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Sharon Risher stands over the casket of her mother, Ethel Lance, on Thursday, June 25, 2015, in Charleston, South Carolina.
Sharon Risher stands over the casket of her mother, Ethel Lance, on Thursday, June 25, 2015, in Charleston, South Carolina.
AP Photo/David Goldman

My mom was killed in the Charleston shooting. Executing Dylann Roof won’t bring her back.

My mother loved perfumes. For special occasions like church, she spritzed my sisters and me on the wrists and behind the ears. She ended up hiding her expensive bottles from us because we would sneak and spray ourselves so often.

The week my mother died, I told her I was sending her a Banana Republic perfume she loved. "Ooh, girl, I can’t wait to smell good," she said.

She died the next day.

I know God commands us to forgive, but there is no time stamp – forgiveness is a journey

Ethel Lance, my mother, was killed on Wednesday, June 17, 2015, along with my cousins Susie Jackson and Tywanza Sanders, and six other people at Charleston’s Emanuel African Methodist Episcopal Church. It appears to have been a racially motivated massacre plotted by a 21-year-old white man.

The perfume was delivered on Thursday. She never got to use it.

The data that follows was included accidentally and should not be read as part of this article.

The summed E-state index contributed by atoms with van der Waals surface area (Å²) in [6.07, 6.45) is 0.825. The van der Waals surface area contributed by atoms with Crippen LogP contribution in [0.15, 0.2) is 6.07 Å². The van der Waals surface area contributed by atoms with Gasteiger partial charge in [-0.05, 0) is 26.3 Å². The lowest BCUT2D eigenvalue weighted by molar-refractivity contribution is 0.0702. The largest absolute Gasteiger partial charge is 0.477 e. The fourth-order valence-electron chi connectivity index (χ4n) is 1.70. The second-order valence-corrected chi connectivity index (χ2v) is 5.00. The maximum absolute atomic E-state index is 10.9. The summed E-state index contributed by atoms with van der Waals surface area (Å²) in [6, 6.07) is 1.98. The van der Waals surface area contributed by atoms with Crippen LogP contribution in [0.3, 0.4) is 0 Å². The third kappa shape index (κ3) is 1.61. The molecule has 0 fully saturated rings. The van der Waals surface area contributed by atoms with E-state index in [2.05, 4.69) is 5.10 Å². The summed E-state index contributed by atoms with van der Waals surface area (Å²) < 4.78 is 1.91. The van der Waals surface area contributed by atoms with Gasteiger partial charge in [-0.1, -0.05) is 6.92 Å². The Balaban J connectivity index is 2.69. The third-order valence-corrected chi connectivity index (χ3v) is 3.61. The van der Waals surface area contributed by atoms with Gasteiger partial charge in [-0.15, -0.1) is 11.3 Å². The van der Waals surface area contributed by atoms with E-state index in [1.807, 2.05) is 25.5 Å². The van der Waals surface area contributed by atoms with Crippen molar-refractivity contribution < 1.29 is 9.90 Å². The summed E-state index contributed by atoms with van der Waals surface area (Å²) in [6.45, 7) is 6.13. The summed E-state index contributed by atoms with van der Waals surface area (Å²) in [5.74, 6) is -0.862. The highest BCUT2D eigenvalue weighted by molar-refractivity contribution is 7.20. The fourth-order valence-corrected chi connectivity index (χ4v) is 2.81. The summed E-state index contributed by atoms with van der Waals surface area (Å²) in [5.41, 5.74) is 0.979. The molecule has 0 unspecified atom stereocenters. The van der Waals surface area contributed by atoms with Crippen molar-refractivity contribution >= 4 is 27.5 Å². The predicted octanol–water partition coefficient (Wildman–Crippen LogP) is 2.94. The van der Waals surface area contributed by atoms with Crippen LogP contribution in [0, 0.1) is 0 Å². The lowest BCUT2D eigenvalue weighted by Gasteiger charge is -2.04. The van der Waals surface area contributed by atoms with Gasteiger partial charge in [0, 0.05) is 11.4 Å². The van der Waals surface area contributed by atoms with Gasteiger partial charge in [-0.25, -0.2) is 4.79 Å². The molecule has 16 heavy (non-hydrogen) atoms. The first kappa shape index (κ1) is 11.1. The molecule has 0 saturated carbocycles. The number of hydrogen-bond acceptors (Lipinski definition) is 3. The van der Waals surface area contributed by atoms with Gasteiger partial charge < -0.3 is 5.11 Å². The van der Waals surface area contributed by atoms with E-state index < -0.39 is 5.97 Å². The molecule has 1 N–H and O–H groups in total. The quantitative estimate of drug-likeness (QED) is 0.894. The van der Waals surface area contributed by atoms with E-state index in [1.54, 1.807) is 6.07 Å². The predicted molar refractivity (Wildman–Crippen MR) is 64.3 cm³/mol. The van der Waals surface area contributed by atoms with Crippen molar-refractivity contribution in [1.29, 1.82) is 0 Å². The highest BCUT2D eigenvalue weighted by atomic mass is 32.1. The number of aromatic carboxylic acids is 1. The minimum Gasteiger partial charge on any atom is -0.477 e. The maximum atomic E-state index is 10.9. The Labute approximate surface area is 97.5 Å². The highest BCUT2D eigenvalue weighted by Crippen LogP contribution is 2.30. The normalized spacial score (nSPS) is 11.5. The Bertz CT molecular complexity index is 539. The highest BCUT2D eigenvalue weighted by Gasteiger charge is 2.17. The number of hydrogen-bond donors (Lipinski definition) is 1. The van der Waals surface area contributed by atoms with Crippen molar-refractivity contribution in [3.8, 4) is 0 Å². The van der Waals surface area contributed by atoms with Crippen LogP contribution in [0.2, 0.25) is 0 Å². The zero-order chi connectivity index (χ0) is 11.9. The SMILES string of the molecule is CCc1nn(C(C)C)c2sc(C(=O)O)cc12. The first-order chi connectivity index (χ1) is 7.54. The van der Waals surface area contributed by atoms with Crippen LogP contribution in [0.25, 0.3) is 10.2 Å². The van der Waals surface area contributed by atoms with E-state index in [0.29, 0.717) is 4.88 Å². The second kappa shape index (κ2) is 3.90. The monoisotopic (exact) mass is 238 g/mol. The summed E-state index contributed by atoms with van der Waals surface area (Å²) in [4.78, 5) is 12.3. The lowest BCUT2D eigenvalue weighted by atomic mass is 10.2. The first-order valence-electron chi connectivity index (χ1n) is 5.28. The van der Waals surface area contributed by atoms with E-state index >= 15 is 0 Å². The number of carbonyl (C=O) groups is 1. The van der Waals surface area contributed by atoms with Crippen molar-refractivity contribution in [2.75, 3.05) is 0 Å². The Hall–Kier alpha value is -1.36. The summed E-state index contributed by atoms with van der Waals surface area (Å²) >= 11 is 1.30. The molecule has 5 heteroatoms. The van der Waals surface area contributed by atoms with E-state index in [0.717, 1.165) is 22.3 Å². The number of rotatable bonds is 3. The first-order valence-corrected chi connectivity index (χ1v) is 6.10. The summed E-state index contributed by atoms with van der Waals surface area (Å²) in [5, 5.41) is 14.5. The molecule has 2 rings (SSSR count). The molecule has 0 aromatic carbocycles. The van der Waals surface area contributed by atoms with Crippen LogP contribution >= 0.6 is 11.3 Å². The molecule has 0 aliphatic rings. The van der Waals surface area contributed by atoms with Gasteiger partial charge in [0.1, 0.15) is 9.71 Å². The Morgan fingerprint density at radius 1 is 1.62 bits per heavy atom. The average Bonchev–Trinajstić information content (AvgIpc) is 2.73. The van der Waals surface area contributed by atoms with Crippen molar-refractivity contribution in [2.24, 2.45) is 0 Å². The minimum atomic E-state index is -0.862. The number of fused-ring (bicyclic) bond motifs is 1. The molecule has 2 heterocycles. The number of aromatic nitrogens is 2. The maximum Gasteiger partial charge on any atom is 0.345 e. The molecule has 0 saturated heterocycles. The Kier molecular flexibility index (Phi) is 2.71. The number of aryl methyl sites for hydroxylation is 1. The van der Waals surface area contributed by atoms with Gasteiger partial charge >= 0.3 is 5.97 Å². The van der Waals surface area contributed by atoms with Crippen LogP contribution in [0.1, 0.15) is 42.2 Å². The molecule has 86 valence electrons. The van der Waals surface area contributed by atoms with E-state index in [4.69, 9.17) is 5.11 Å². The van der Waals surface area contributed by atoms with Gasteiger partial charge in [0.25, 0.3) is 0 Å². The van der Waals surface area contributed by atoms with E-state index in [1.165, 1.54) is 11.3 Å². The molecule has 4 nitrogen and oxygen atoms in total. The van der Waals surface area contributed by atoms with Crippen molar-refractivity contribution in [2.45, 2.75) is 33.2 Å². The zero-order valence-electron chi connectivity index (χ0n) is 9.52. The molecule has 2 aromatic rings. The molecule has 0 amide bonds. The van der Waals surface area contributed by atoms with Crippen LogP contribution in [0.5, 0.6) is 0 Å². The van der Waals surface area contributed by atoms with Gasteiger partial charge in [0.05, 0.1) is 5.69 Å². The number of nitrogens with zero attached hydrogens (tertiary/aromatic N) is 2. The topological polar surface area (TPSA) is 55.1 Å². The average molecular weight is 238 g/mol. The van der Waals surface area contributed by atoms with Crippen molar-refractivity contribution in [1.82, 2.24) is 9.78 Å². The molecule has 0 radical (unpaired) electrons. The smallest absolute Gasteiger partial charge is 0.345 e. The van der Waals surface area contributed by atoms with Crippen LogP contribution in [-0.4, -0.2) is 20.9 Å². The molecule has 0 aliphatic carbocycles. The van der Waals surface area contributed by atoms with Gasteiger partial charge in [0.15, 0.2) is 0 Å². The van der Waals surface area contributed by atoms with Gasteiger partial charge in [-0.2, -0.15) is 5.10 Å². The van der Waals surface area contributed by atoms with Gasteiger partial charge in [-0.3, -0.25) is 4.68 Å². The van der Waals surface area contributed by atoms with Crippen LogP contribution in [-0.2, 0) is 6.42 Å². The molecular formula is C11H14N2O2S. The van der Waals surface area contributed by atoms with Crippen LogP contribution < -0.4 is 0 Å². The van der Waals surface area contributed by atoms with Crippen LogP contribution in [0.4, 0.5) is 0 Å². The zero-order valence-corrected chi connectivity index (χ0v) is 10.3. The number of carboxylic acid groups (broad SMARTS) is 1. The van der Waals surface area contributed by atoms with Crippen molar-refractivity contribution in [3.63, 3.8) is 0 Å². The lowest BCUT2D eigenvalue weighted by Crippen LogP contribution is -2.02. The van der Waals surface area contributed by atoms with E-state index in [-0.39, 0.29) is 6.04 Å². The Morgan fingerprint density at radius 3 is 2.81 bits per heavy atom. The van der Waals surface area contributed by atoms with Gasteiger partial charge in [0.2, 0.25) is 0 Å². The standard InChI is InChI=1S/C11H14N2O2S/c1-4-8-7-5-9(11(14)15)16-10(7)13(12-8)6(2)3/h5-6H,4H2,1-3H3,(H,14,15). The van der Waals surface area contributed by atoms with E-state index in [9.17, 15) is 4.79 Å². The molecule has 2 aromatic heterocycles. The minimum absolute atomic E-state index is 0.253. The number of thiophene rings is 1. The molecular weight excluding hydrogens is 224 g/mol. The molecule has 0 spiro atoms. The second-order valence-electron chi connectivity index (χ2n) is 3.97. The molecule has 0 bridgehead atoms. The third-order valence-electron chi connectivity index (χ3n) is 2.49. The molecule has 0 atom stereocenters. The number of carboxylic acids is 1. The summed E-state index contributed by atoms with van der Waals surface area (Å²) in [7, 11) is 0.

A mere 48 hours after the church shooting, millions of Americans watched my sister, Nadine Collier, stand in front of our mother’s accused killer and forgive him at his bond hearing. The media ran with the forgiveness narrative, praising the ability of the victims’ families for their graciousness and faith.

I didn’t forgive Dylann Roof. And I still don’t forgive him.

The problem with the forgiveness narrative

After I saw my sister address the nation, I thought, This girl has to be crazy! Who’s going to forgive him so quickly? I was hurt that people thought Nadine’s views reflected the views of the Lance family and the thoughts of all of the Charleston nine’s loved ones.

Don’t get me wrong. I disagreed with Nadine, but I respected her opinion – she’s my sister, and she has a right to her own emotions and grieving process.

Still, after the shooting, there were several articles that exploited our different ways of grieving. They pitted us against each other in the midst of a horrific tragedy.

I understand that the people of Charleston, and of America as a whole, latched onto the overwhelming message of forgiveness as a coping mechanism.

But the focus on quick forgiveness and the pivot to remove the Confederate flag from the South Carolina statehouse washed away the severity of the larger issues at hand – that the accused killer, because of his hatred of black people, could be so stirred by white supremacist ideology that he would go into that church to kill my momma and all the others.